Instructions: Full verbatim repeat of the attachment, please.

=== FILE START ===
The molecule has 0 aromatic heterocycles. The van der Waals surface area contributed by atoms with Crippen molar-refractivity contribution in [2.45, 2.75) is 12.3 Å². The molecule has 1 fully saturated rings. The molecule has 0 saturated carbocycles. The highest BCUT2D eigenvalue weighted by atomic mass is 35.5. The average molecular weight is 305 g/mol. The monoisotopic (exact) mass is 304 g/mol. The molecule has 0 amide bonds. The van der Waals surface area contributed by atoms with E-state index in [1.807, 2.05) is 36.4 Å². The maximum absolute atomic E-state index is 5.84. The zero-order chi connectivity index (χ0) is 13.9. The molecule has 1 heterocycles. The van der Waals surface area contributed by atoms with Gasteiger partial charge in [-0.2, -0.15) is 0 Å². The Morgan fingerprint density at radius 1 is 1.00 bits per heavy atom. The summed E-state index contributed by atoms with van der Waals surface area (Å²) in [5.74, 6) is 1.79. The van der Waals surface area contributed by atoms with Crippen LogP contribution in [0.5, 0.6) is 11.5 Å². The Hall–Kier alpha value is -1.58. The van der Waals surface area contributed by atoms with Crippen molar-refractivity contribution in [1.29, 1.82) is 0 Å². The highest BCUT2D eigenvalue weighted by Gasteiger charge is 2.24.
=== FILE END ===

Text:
The molecule has 0 aromatic heterocycles. The van der Waals surface area contributed by atoms with Crippen molar-refractivity contribution in [2.45, 2.75) is 12.3 Å². The molecule has 1 fully saturated rings. The molecule has 0 saturated carbocycles. The highest BCUT2D eigenvalue weighted by atomic mass is 35.5. The average molecular weight is 305 g/mol. The monoisotopic (exact) mass is 304 g/mol. The molecule has 0 amide bonds. The van der Waals surface area contributed by atoms with E-state index in [1.807, 2.05) is 36.4 Å². The maximum absolute atomic E-state index is 5.84. The zero-order chi connectivity index (χ0) is 13.9. The molecule has 1 heterocycles. The van der Waals surface area contributed by atoms with Gasteiger partial charge in [-0.2, -0.15) is 0 Å². The Morgan fingerprint density at radius 1 is 1.00 bits per heavy atom. The summed E-state index contributed by atoms with van der Waals surface area (Å²) in [5.74, 6) is 1.79. The van der Waals surface area contributed by atoms with Crippen LogP contribution in [0.5, 0.6) is 11.5 Å². The Hall–Kier alpha value is -1.58. The van der Waals surface area contributed by atoms with Crippen molar-refractivity contribution in [1.29, 1.82) is 0 Å². The highest BCUT2D eigenvalue weighted by Gasteiger charge is 2.24.